I added one last point to the conversation. If you ask older campers why they keep coming back to camp, they’ll tell you, “It’s the people.” By that I think they mean, “the people at camp are friendly, kind people who make me feel good. They accept me, include me, and don’t judge me.” This sense of belonging, being a part of a community that cares about you no matter what, is a powerful force. It inspires a sort of personal confidence to let the real you shine, to drop those ideas of who you “should” be. It’s very common, after all, for most of us to fall victim to pressures of conformity, to create versions of ourselves that align with assumed ideals of personality, ability and beauty. But if that’s all we do, how will we discover what’s unique about each of us? If we’re just posing most of the time, doing our best to hide any hint of “imperfection,” (thinking this will help people “like” us), who are we really?

I think these campers understand this too. Maybe not explicitly, but they know that at Rockbrook they are safe to discard these social facades and explore other, deeper aspects of who they are. The people here at camp, the whole supportive community, makes this possible. When you realize that people at camp don’t really care what you look like, you can let you hair down, literally and figuratively. That’s the gift that can lead to greater self-awareness, much greater self-confidence, and greater contentment in the long run.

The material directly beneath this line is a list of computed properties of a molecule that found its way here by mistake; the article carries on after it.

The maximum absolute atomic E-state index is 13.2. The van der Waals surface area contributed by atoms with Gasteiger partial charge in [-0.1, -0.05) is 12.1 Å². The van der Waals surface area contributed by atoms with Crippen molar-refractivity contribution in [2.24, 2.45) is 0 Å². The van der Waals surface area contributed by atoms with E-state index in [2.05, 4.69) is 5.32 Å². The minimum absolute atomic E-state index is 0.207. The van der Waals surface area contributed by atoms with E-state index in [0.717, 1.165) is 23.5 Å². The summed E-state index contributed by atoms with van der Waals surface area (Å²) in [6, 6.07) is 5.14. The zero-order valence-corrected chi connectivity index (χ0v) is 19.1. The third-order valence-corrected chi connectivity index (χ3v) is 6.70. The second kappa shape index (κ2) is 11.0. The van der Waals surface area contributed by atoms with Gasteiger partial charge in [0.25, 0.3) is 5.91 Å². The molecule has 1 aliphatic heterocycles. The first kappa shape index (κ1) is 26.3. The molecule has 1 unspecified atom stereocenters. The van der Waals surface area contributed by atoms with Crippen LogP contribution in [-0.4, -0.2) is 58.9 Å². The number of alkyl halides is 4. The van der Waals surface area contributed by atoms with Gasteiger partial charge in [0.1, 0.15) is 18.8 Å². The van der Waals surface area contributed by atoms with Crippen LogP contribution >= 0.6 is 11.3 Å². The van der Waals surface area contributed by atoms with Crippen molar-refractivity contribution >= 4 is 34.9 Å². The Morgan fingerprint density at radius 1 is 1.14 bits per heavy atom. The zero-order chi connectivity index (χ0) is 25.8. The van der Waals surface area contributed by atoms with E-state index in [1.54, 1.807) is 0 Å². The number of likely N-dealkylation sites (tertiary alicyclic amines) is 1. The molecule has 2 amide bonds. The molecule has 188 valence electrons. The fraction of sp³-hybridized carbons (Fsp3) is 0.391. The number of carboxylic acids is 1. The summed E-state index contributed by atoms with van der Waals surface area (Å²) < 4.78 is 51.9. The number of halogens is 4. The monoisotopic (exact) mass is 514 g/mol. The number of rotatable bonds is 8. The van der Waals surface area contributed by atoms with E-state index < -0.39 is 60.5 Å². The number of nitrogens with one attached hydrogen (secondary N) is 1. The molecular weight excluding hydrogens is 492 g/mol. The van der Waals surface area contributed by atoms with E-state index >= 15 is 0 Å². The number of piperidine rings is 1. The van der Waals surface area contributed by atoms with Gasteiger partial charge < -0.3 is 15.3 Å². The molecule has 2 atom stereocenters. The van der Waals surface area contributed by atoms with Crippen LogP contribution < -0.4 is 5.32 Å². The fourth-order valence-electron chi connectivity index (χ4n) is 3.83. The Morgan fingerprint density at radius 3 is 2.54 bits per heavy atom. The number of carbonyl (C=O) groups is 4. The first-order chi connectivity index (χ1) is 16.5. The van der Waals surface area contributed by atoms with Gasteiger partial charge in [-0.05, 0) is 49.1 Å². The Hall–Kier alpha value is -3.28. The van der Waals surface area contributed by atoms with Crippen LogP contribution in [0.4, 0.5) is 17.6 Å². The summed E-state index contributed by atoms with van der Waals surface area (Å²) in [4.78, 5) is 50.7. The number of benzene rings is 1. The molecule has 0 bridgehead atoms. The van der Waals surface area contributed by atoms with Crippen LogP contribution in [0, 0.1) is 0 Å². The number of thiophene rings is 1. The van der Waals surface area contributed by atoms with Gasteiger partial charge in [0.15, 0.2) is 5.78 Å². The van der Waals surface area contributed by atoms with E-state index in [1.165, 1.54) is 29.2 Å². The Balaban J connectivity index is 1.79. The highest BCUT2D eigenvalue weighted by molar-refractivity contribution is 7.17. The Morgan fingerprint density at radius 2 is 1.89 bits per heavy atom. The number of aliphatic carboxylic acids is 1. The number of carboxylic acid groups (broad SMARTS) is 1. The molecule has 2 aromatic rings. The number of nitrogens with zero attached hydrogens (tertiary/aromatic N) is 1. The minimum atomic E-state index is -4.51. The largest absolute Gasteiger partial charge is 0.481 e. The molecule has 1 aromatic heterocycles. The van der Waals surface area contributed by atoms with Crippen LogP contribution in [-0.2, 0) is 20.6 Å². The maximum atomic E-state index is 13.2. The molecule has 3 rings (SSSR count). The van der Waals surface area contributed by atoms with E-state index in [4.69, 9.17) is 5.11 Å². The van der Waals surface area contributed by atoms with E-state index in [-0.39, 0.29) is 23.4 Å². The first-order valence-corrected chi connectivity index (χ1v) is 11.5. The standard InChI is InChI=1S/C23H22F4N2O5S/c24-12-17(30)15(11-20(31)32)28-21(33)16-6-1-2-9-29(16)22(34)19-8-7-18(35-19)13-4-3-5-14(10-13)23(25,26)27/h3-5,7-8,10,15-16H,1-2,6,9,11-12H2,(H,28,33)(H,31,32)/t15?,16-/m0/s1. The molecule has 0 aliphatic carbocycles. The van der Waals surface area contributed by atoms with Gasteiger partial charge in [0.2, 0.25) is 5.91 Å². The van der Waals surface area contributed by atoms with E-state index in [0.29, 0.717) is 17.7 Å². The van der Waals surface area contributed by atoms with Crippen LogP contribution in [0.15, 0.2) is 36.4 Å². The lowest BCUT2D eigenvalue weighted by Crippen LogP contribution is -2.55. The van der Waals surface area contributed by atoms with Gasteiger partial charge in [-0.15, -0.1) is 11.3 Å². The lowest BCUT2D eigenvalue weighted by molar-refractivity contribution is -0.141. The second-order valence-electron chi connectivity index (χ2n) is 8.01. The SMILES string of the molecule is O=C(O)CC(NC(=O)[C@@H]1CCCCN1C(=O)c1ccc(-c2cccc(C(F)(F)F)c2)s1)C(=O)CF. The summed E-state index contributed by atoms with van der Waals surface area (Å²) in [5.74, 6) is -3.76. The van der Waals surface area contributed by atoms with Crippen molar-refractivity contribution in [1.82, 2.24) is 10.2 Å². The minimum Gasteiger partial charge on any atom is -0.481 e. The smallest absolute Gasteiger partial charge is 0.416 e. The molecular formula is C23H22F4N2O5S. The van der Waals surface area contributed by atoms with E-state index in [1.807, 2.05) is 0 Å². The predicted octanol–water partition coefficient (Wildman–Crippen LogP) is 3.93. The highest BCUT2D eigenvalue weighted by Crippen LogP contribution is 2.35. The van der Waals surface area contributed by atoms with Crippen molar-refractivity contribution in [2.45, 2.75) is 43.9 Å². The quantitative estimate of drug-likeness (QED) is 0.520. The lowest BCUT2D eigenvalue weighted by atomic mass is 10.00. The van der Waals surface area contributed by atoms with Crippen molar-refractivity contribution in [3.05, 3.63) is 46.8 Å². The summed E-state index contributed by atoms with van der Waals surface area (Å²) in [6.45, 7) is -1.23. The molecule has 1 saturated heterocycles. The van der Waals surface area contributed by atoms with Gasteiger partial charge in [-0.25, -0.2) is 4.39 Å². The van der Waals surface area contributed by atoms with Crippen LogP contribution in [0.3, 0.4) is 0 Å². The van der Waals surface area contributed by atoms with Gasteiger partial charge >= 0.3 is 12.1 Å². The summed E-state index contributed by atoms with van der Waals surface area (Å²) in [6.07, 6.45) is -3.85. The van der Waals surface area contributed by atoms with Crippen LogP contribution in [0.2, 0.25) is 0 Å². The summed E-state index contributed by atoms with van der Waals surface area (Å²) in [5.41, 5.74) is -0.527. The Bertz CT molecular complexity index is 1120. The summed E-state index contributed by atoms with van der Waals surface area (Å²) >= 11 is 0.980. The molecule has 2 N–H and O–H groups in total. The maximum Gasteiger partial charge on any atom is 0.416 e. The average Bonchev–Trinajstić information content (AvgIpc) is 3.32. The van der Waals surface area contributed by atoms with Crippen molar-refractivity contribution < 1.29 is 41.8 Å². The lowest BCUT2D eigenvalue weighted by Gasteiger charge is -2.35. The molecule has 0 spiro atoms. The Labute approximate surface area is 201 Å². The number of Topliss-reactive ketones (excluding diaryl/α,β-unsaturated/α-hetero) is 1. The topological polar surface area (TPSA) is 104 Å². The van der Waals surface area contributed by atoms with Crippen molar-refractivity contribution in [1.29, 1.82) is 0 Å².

proud summer camp girl

Taken together, these three characteristics of camp life— time for reflection, ditching phone-based distractions, and a community of supportive people —help explain why girls feel they learn about themselves at camp. It’s worth noting too, that these campers saw this as a very good thing. Since this kind of self-discovery is really difficult back at school, they yearn for these opportunities and so cherish their time at camp. They “can’t wait to get back,” and feel good like this again. Maybe we can say these girls love camp because it’s fun, but also because it helps them grow. Yes, let’s say that.

Oh, and one more thing comes to mind. If you want to help your girls grow like this at home, let’s help them by carving out some time when they can slow down, be fully disengaged from their smartphones, and be with people who truly care about them. That’s certainly not easy, but not impossible either. How about a phone-free sleepover with friends, spent playing games instead of watching a movie? Family time one Saturday morning, spent outside? Those are just a couple of ideas that are also not necessarily easy, but I hope give you some encouragement to try. I believe our kids really do want these sorts of experiences but are hampered by forces beyond their control. They need our help. Fortunately, there is camp, but can’t we do more? I believe we can.

summer camp teenager girls


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  1. Avatar for Sarah E McCormack
    Sarah E McCormack
    2 weeks ago

    This article perfectly explains why I so loved my now-defunct camp, Camp Sequoya in Abingdon, VA. The fact that Lark feels the same way about Rockbrook fills my heart. Thank you for creating the perfect summer place for her.

    – Sarah

  2. Avatar for Jeff Carter
    Jeff Carter
    2 weeks ago

    Thanks Sarah! There really is something special about it.